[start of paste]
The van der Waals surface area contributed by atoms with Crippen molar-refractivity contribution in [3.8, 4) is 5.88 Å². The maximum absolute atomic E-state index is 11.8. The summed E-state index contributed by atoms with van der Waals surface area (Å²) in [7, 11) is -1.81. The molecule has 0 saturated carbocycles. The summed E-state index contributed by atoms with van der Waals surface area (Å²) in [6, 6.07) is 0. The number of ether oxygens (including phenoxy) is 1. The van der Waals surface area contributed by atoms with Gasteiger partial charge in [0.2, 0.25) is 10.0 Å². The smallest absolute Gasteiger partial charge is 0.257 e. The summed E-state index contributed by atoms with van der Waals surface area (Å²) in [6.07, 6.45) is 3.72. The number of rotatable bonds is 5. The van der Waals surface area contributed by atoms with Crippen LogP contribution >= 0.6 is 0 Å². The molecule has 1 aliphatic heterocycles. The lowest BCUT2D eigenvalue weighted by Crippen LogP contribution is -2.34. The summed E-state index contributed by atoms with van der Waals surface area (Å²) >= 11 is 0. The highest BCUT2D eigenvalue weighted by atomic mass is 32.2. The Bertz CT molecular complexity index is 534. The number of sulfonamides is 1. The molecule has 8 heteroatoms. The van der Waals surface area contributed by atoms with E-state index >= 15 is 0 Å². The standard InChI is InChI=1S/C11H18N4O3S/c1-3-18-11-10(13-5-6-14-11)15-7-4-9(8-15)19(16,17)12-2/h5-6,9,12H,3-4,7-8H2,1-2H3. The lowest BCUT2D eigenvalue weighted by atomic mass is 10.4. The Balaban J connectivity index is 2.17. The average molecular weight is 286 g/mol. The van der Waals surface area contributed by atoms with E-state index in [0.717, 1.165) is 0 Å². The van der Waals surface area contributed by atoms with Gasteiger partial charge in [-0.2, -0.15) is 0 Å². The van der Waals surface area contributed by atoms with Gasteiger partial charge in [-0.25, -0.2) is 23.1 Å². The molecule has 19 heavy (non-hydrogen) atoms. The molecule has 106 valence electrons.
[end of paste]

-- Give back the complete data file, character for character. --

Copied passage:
The van der Waals surface area contributed by atoms with Crippen molar-refractivity contribution in [3.8, 4) is 5.88 Å². The maximum absolute atomic E-state index is 11.8. The summed E-state index contributed by atoms with van der Waals surface area (Å²) in [7, 11) is -1.81. The molecule has 0 saturated carbocycles. The summed E-state index contributed by atoms with van der Waals surface area (Å²) in [6, 6.07) is 0. The number of ether oxygens (including phenoxy) is 1. The van der Waals surface area contributed by atoms with Gasteiger partial charge in [0.2, 0.25) is 10.0 Å². The smallest absolute Gasteiger partial charge is 0.257 e. The summed E-state index contributed by atoms with van der Waals surface area (Å²) in [6.07, 6.45) is 3.72. The number of rotatable bonds is 5. The van der Waals surface area contributed by atoms with Crippen LogP contribution >= 0.6 is 0 Å². The molecule has 1 aliphatic heterocycles. The lowest BCUT2D eigenvalue weighted by Crippen LogP contribution is -2.34. The summed E-state index contributed by atoms with van der Waals surface area (Å²) >= 11 is 0. The highest BCUT2D eigenvalue weighted by atomic mass is 32.2. The Bertz CT molecular complexity index is 534. The number of sulfonamides is 1. The molecule has 8 heteroatoms. The van der Waals surface area contributed by atoms with E-state index >= 15 is 0 Å². The standard InChI is InChI=1S/C11H18N4O3S/c1-3-18-11-10(13-5-6-14-11)15-7-4-9(8-15)19(16,17)12-2/h5-6,9,12H,3-4,7-8H2,1-2H3. The lowest BCUT2D eigenvalue weighted by atomic mass is 10.4. The Balaban J connectivity index is 2.17. The average molecular weight is 286 g/mol. The van der Waals surface area contributed by atoms with E-state index in [0.717, 1.165) is 0 Å². The van der Waals surface area contributed by atoms with Gasteiger partial charge in [-0.2, -0.15) is 0 Å². The van der Waals surface area contributed by atoms with Gasteiger partial charge in [-0.25, -0.2) is 23.1 Å². The molecule has 19 heavy (non-hydrogen) atoms. The molecule has 106 valence electrons.